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  • 10k
21 votes
Accepted

Why "monatomic" and not "monoatomic"?

OED says that monatomic is formed within English, by compounding; probably modelled on a French lexical item and provides the etymology below: < mono- comb. form + atomic adj., probably after ...
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  • 54.1k
18 votes

Which "bra" came first?

This answer is meant to supplement the others already given by providing more details on the sources and dates. The answer to the original question, as others have already said, is that the bra as an ...
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17 votes
Accepted

“Green” has been associated with envy (green-eyed monster), as well as with a novice. How did these associations arise?

Green-eyed monster The OED has Shakespeare’s Othello (a1616) as the first green-eyed monster: O beware iealousie. It is the greene eyd monster. Shakespeare earlier used monsterless green-eyed to ...
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  • 65.9k
17 votes

Where does “beats me” come from?

This sense of beat goes back as early as c1810 per OED. (c indicates circa here). Although, it was not used as "beats me" in the earliest citation. The origin of "beats me" appears ...
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  • 54.1k
16 votes

Origin of the phrase "to have no truck with"

Have no truck with: “Truck” came from the French word (troc) for “barter.” Originally, if you had no truck with somebody, you refused to trade with him or her. By extension it came to mean you ...
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  • 60.6k
15 votes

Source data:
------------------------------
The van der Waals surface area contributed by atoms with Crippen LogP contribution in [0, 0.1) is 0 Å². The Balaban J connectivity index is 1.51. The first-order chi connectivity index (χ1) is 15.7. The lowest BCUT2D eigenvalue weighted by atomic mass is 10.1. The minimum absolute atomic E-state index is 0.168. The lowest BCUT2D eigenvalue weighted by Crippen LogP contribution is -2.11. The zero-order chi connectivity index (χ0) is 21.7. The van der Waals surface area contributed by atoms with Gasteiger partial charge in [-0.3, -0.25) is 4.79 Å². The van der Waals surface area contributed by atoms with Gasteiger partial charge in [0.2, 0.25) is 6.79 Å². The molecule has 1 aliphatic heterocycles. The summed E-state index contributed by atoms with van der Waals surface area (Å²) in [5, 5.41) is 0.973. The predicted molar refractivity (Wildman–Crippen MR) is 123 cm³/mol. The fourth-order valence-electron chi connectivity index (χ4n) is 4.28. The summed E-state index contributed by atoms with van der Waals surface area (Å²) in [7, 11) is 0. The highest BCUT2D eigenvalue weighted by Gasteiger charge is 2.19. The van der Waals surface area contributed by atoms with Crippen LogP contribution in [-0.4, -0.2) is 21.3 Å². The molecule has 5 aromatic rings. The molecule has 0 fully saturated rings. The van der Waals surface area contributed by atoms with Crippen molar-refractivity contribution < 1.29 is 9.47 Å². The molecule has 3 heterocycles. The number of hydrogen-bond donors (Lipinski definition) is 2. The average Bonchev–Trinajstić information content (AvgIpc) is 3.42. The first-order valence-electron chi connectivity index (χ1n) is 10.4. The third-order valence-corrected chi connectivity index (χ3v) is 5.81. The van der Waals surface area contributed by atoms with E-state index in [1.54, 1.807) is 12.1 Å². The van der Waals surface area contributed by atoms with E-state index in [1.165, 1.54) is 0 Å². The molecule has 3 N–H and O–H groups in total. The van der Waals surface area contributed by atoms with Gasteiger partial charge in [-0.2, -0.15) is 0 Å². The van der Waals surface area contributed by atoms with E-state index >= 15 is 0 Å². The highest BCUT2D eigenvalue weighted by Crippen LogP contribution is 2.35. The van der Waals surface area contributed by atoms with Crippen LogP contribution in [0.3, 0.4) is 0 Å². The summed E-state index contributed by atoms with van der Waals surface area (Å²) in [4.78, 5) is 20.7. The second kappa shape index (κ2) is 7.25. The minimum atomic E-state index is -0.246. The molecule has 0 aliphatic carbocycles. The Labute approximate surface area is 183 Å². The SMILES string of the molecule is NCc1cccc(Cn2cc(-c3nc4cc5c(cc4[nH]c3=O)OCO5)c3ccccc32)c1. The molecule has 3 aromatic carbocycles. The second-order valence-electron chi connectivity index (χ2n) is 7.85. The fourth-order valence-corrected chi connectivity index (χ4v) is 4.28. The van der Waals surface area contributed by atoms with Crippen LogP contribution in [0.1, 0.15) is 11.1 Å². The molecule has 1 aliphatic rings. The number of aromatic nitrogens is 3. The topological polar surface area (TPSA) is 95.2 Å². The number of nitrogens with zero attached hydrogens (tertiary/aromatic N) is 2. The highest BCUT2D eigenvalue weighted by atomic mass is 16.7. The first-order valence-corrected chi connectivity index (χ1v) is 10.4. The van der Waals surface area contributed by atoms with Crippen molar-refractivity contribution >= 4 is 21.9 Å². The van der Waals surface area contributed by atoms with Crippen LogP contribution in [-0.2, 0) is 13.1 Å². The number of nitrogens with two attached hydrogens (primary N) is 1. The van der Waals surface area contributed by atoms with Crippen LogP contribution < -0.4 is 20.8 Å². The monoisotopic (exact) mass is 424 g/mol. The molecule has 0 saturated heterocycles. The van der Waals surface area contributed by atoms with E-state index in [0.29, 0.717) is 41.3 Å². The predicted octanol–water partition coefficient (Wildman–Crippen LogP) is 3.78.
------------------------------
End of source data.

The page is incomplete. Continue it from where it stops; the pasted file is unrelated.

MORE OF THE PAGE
Accepted

What is the origin of the idiom "Put on a clinic"?

The original question asked about the idiom put on a clinic to mean "to perform exceptionally well." While the term originated with medical clinics and was transferred, as OED notes, to non-...
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  • 561
15 votes

Origin of “on tilt”

The OED's first citation for tilt with reference to pinball machines is: [1934 Billboard (Cincinnati) 17 Nov. 67 (advt.) Anti-tilt.] The view among poker players is that being/going/putting &...
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  • 17.4k
15 votes

Transformation Of The Meaning Of the Word "Idiot"

The historical core meaning of the word "idiot" was a person with a low IQ to a developmentally disabled degree This is not so. The other, which I think is a more recent restrictive sense ...
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  • 29.4k
15 votes
Accepted

Where does the word stoothing come from? Is it used in any other contexts apart from "stoothing wall"?

"Stoothing" is a (colloquial1) dialect for studding/battening/lathing and plastering. The earliest usage of "stoothing" I could find in Google Books was in 1789, in A Survey of ...
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  • 10k
15 votes

What is the origin of the word "latte" referring to a caffè latte?

As a loanword from Italian, latte (as in a latte, and distinct from combined forms like caffe latte) is from the US, and likely the Pacific Northwest, circa the mid-to-late 1980s. (It first appears in ...